Retirement, Superannuation

No extra contributions jeopardising super adequacy

The latest Roy Morgan “Single Source Survey” for Australia has revealed the low level of above-compulsory super contributions will present a major retirement funding problem for workers and the federal government.

In the 12 months to October, only 18 per cent of workers with superannuation were contributing beyond the compulsory level of 9.5 per cent, the survey said.

This has been highlighted as a potential problem as it is generally recognised that without additional contributions, the current compulsory level on its own will not provide sufficient funds in retirement for most workers to be self-funding.

The survey comprised in-depth personal interviews conducted face-to-face with over 50,000 Australians in their own homes, including over 23,000 workers with super.

It also found women have closed the contribution gap on men, however, both contribution levels beyond the compulsory level were declining.

When it came to age demographics, older workers who are getting much closer to retirement are ramping up their contribution levels as expected, Roy Morgan said.

The highest level beyond compulsory contributions was among the 55 to 64 segment at 35.2 per cent, well ahead of workers aged 65 and over at 30.7 per cent and the 45 to 54 year olds at 24.4 per cent.

All age groups of workers with super under the age of 45 have below-average levels when it comes to paying contributions above the compulsory level.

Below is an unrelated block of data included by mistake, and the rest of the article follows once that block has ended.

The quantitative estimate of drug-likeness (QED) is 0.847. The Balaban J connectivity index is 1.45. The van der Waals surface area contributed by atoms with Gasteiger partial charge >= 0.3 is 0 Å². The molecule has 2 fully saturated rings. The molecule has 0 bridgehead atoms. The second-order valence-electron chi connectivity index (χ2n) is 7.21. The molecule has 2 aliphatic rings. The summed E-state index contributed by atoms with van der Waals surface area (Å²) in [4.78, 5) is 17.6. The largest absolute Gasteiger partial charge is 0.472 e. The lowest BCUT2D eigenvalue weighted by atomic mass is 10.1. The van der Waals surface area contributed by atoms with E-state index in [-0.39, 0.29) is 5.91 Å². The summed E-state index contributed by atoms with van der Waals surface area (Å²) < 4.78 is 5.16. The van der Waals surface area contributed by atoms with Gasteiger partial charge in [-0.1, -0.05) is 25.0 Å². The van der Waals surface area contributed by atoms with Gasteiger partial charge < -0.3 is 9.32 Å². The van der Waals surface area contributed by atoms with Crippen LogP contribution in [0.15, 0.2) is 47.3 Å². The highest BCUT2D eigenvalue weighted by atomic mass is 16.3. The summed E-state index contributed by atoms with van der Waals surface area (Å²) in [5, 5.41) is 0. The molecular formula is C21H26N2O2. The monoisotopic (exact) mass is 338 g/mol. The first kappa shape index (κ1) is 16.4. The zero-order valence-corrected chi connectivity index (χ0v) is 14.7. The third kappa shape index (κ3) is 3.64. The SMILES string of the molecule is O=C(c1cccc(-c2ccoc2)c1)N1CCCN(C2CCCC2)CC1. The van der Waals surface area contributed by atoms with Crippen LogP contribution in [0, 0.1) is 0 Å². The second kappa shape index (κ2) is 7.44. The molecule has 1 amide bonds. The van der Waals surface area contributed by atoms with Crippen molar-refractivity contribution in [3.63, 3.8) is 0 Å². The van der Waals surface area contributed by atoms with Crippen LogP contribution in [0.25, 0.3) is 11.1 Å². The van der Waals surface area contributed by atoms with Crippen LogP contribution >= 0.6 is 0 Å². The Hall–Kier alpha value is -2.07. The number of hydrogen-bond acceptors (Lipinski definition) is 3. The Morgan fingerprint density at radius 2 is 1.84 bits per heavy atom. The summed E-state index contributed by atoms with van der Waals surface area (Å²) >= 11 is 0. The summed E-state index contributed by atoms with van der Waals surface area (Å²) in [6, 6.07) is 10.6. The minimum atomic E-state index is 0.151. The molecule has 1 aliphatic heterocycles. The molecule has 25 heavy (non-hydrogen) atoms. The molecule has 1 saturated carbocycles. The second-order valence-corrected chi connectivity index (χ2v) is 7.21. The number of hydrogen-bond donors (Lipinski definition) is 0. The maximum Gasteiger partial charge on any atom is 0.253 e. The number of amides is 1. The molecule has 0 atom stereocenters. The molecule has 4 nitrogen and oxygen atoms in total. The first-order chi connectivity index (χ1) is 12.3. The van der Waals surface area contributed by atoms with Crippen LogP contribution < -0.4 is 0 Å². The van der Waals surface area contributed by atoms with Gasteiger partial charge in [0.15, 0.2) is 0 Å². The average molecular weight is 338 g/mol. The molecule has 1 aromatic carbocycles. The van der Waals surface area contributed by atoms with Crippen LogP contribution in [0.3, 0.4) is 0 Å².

The lowest level was 4.0 per cent for those aged 14 to 24, followed by 25 to 34 at 9 per cent and 35 to 44 at 14.9 per cent.

“It’s important to note that not only has the total above-average contribution level fallen since 2009, but it is of concern that it has declined for all age groups,” the survey said.

“The biggest declines were in the 45 to 54 group, down 7.9 percentage points, and those aged 35 to 44, down 6.0 percentage points.”

Roy Morgan industry communications director Norman Morris noted the low level of above-compulsory super contributions presents a major retirement funding problem for workers and the government.

“In addition to the problem relating to the low level of additional contributions, there is the adverse trend that less workers across all age groups are now making additional contributions compared to nine years ago,” Morris said.

“One of the reasons for this decline is the difficulty of engaging workers in what, for most, has been a very long-term time horizon and, as a result, is likely to involve many rule changes.

“Other financial issues are obviously negatively impacting and are related to competing priorities, such as housing affordability, leisure activities and rising household expenses, all in an environment of low wages growth and political uncertainty.”

He said it was also likely the many negative issues coming out of the banking and super royal commission are contributing to the potential for lower levels of engagement in this market.

Copyright © SMS Magazine 2024

ABN 43 564 725 109

Benchmark Media

Site design Red Cloud Digital